Meet the new Ashoka India fellows Sunanda Mane - Lend-A-Hand India, Krishna Prasad - Sahadja Samrudha and Irfan Alam - Sammaan Foundation.
The significant disconnect between the education imparted and livelihood skills needed in rural India is a major contributor towards the migration to urban areas. Educational curricula focus more on the needs of the urban population. Knowledge and skill-sets relevant to the daily lives of the rural population are not addressed in the educational curricula.
Sunanda is bridging the gap between education imparted in secondary schools and real life skills required in rural India. By introducing trained local entrepreneurs into schools, Sunanda creates an environment where students are able to develop entrepreneurial skills. As a result of her work in over 60 Government aided schools in rural Maharashtra over the last four years, absenteeism and drop-out rates have decreased significantly.While working to develop entrepreneurial skills and qualities in the students, Sunanda seeks to ensure that the youth remain locally connected. Towards this end she trains local micro-entrepreneurs to act as role models and become instructors in schools to train the students. Students also acquire practical business skills such as timeliness, calculating costs, marketing and selling their products locally and ascertaining profits.
Quote: I must admit that it is a great feeling! It is a big deal that a world renowned, prestigious organization such Ashoka Foundation as has recognized the work that Lend-A-Hand India is doing in education sector. This recognition provides immense opportunity to connect with the best and the brightest in the social entrepreneurship sector, share, and learn from them. It is going to provide a big boost to our efforts. Thank you so much.
Krishna is plugging the increasing demand for organic seeds in India, by commercializing organic seeds through an organic seed company that will be owned and managed by farmers. He is creating a new market for organic farming in India by leveraging the knowledge and networks of existing farmers to revive and maintain traditional varieties of seeds and commercialize organic seeds.While there is a significant number of farmers opting for organic farming, there is a limited supply of quality organic seeds. Krishna intends to set up ‘seed centers’ near the seed farms that will have necessary infrastructure to undertake quality testing, store, preserve and pack the seeds. In order to help farmer communities and groups monetize their intellectual property rights over traditional varieties of seeds and farmer varieties, Krishna also intends to organize farming communities and farmer breeders into associations or societies. He then intends to enter into negotiated licensing arrangements with them in return for royalty payments or equity interest in the seed.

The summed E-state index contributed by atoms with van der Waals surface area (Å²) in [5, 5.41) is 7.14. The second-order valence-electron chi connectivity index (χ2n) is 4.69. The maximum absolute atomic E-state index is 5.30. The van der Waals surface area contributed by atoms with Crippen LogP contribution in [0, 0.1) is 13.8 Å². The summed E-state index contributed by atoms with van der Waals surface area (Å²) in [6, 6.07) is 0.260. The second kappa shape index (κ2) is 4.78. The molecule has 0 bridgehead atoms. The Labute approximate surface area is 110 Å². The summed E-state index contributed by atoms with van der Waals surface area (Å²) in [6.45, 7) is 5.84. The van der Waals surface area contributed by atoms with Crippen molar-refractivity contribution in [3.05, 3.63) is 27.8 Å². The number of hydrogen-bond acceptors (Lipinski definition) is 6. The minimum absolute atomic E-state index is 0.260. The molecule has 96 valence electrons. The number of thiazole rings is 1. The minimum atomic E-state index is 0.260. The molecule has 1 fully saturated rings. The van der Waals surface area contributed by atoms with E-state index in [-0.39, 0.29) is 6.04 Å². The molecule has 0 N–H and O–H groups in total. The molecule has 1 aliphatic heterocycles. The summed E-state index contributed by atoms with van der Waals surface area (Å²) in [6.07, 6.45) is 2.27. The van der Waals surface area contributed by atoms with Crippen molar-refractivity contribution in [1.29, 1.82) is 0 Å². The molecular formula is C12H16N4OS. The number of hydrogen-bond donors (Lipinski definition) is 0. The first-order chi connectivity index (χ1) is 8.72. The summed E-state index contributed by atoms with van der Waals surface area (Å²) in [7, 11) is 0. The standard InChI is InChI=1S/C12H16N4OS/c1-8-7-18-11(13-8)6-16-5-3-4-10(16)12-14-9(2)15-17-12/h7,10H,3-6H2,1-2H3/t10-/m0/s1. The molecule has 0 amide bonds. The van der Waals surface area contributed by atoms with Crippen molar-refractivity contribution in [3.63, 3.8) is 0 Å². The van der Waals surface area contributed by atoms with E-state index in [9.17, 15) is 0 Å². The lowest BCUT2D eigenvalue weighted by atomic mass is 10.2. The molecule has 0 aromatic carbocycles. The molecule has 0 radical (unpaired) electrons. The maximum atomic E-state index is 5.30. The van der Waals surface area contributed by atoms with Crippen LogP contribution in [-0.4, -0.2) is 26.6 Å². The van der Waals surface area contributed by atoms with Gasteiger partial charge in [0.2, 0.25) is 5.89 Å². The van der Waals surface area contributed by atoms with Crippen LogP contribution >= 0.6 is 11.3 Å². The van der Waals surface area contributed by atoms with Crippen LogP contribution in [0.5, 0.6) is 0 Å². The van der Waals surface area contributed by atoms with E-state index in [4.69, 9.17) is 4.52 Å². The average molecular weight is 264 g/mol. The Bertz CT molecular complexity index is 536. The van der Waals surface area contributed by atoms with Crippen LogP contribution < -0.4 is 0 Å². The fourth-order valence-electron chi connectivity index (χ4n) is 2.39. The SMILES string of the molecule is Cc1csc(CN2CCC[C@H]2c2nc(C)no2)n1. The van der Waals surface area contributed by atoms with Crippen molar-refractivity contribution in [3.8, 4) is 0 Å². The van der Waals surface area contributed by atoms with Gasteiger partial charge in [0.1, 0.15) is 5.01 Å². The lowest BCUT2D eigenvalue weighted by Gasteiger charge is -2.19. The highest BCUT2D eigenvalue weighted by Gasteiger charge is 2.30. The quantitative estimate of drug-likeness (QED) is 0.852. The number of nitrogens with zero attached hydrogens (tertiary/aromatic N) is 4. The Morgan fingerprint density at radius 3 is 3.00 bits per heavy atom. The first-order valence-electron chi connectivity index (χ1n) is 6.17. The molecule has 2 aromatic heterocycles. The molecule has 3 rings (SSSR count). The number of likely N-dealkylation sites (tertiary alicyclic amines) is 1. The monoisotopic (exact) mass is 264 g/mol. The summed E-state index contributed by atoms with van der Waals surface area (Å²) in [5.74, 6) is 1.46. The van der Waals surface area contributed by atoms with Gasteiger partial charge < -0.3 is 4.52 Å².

Quote: “ I am deeply touched for the recognition given to me by the Ashoka Fellowship. This would help our network develop alternatives andsolutions to farmers miseries. Receiving the fellowship would help reach out to a large number of people and work towards removal of deeply-rooted social, environmental, economic inequities of the farming community and help fight for their seed sovereignty”.
The rickshaw community is highly unorganized and there are also no enterprises that mass manufacture rickshaws. Currently, small vendors assemble rickshaws locally. Irfan is making rickshaw operators and their families ‘full economic citizens’ by building channels for essential services such as banking, individual access to credit and health and making the rickshaw a ‘mobile small shop’ for the sale of various products and services. Seeing rickshaw operators as significant contributors to the growth of the Indian economy, he believes that it is imperative that they participate actively in the economy as consumers and enjoy equal opportunities. Towards this goal he organizes the rickshaw operators to augment their income by utilizing the rickshaw as a mobile advertising medium and marketing the transaction point for the sale of various products, while placing an emphasis on financial savings. On the other hand, he uses a market-based approach to create partnerships between the rickshaw operators and business enterprises to provide access to various essential services.
Irfan is currently in the process of making the rickshaw operators and their families owners of a for-profit company that will organize the rickshaw manufacturing process (to provide cost and design benefits to the rickshaw operators) and also provide access to affordable housing. Through his work, Irfan is creating a captive market at the bottom of the pyramid by empowering rickshaw operators to become economic citizens.
Quote: "I am delighted to join most sought after Ashoka fellow club. I am sure I will have better opportunity now to connect with like minded people who are warriors of change making. But being Ashoka fellow I feel expectations would be mutual and I am equally responsible to spread entrepreneurial virus all across the globe and perform at the highest level in the process of change making".